Research Programs: Fellowships for University Teachers

Period of Performance

9/1/2015 - 8/31/2016

Funding Totals

$50,400.00 (approved)
$50,400.00 (awarded)

Stranger in the Shogun's City: A Japanese Woman and Her Worlds,1821-1862

FAIN: FA-58189-15

Amy Stanley
Northwestern University (Evanston, IL 60208-0001)

This project focuses on the remarkable life of a woman named Tsuneno to explore gender, work, and urban migration in early nineteenth-century Japan. Tsuneno ran away from her provincial hometown after her two first marriages failed. She settled in the shogun's capital of Edo, where she worked a series of odd jobs, rented a back alley tenement, married (then divorced and remarried) a masterless samurai, and ended up in the service of a famous city magistrate. This microhistory uses Tsuneno's extensive correspondence to illuminate the social history of Edo on the eve of Japan's modern revolution. It offers a new perspective on Japanese women's economic lives by examining work in the lower echelons of the burgeoning service sector, where labor was only loosely tethered to the patriarchal household. As one of the first studies to consider women's labor migration--a common early modern phenomenon--in an East Asian context, it also contributes to scholarship on global early modernity.

Media Coverage

A headstrong woman, a dazzling city and the fate of feudal Japan (Review)
Publication: Washington Post
Date: 3/13/2023
URL: (Review)
Author(s): Maura Cunningham
Publication: Wall Street Journal
Date: 3/13/2023

Associated Products

"Maidservants' Tales: Narrating Domestic and Global History, 1600-1900" (Article)
Title: "Maidservants' Tales: Narrating Domestic and Global History, 1600-1900"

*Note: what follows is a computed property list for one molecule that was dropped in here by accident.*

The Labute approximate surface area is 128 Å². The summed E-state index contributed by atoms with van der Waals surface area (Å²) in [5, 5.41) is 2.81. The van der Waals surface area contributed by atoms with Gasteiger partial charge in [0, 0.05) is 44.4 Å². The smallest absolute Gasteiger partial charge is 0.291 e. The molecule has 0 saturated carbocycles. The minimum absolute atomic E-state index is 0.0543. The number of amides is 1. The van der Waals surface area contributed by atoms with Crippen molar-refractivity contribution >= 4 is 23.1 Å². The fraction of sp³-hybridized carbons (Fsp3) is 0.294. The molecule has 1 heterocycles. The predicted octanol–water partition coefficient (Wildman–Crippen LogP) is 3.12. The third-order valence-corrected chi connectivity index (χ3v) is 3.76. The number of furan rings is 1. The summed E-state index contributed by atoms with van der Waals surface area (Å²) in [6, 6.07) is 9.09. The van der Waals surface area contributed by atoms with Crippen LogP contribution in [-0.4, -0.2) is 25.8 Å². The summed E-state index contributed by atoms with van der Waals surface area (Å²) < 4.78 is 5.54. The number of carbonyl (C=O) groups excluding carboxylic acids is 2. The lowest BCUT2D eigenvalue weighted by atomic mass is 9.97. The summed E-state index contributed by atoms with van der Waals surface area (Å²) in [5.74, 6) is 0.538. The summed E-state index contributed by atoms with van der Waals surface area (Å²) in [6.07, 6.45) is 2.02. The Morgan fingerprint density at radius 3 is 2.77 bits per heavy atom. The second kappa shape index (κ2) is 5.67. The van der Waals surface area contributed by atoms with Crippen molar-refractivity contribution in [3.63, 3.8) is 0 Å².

Author: Amy Stanley
Abstract: Microhistory and global history are often seen as opposing strategies of historical inquiry, with irreconcilable research methods, central questions, and strategies of narration. This article combines both approaches, telling the story of a nineteenth-century Japanese maidservant both as a microhistory and as a global history. The maidservant, Tsuneno, is not an obvious protagonist for a global history. She never manufactured a product for export, conversed with a foreign person, wore imported cloth, or traveled beyond the shogun’s realm. Yet her experience of urban migration, service work, and marriage resembled those of other women across Eurasia in the years between 1600 and 1900. Situating Tsuneno’s mundane story in both local and global frames challenges the microhistorical approach by considering how questions of agency might be answered with reference to transnational and long-term trends as well as close attention to intimate contexts. It also shows how attention to overlooked historical actors might challenge the periodization and spatial imagination of global history. Maidservants’ tales do not show us a world divided between “Europe” and “Asia,” or a sudden break that occurred with the industrial revolution, but continuities across space and time.
Year: 2016
Primary URL:
Format: Journal
Periodical Title: American Historical Review Vol. 121, No. 2 (April 2016:437-460)

Stranger in the Shogun's City: A Japanese Woman and Her World (Book)
Title: Stranger in the Shogun's City: A Japanese Woman and Her World
Author: Amy Stanley
Year: 2021
Primary URL:
Primary URL Description: Publisher website
Publisher: Scribner
Type: Single author monograph
ISBN: 9781501188527